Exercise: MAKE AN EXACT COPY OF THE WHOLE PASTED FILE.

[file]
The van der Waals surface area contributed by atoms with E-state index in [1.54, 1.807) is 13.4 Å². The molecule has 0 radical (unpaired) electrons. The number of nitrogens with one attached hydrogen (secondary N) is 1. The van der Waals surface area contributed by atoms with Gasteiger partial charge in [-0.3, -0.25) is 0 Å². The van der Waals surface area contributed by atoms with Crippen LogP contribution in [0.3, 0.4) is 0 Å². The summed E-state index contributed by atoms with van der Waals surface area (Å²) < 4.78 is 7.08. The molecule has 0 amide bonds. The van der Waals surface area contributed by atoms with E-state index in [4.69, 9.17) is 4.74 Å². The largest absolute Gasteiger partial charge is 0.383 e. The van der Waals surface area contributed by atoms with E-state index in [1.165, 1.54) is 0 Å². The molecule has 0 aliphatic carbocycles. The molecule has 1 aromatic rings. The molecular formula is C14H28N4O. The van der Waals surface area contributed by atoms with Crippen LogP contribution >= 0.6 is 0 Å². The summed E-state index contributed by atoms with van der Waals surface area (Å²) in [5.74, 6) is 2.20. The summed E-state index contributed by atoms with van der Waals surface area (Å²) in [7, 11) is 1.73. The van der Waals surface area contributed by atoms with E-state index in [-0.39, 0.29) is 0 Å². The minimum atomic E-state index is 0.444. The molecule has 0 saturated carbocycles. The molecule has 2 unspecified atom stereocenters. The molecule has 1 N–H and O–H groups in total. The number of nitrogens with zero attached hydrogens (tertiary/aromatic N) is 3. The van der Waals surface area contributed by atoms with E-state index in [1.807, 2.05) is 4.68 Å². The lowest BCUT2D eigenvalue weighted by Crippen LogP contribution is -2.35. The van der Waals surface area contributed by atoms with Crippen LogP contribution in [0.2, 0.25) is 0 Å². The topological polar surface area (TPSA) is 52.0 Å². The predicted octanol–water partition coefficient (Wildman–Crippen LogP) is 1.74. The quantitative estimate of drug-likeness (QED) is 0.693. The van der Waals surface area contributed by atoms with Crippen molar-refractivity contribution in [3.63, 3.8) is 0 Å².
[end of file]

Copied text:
The van der Waals surface area contributed by atoms with E-state index in [1.54, 1.807) is 13.4 Å². The molecule has 0 radical (unpaired) electrons. The number of nitrogens with one attached hydrogen (secondary N) is 1. The van der Waals surface area contributed by atoms with Gasteiger partial charge in [-0.3, -0.25) is 0 Å². The van der Waals surface area contributed by atoms with Crippen LogP contribution in [0.3, 0.4) is 0 Å². The summed E-state index contributed by atoms with van der Waals surface area (Å²) < 4.78 is 7.08. The molecule has 0 amide bonds. The van der Waals surface area contributed by atoms with E-state index in [4.69, 9.17) is 4.74 Å². The largest absolute Gasteiger partial charge is 0.383 e. The van der Waals surface area contributed by atoms with E-state index in [1.165, 1.54) is 0 Å². The molecule has 0 aliphatic carbocycles. The molecule has 1 aromatic rings. The molecular formula is C14H28N4O. The van der Waals surface area contributed by atoms with Crippen LogP contribution >= 0.6 is 0 Å². The summed E-state index contributed by atoms with van der Waals surface area (Å²) in [5.74, 6) is 2.20. The summed E-state index contributed by atoms with van der Waals surface area (Å²) in [7, 11) is 1.73. The van der Waals surface area contributed by atoms with E-state index in [-0.39, 0.29) is 0 Å². The minimum atomic E-state index is 0.444. The molecule has 0 saturated carbocycles. The molecule has 2 unspecified atom stereocenters. The molecule has 1 N–H and O–H groups in total. The number of nitrogens with zero attached hydrogens (tertiary/aromatic N) is 3. The van der Waals surface area contributed by atoms with E-state index in [1.807, 2.05) is 4.68 Å². The lowest BCUT2D eigenvalue weighted by Crippen LogP contribution is -2.35. The van der Waals surface area contributed by atoms with Crippen LogP contribution in [0.2, 0.25) is 0 Å². The topological polar surface area (TPSA) is 52.0 Å². The predicted octanol–water partition coefficient (Wildman–Crippen LogP) is 1.74. The quantitative estimate of drug-likeness (QED) is 0.693. The van der Waals surface area contributed by atoms with Crippen molar-refractivity contribution in [3.63, 3.8) is 0 Å².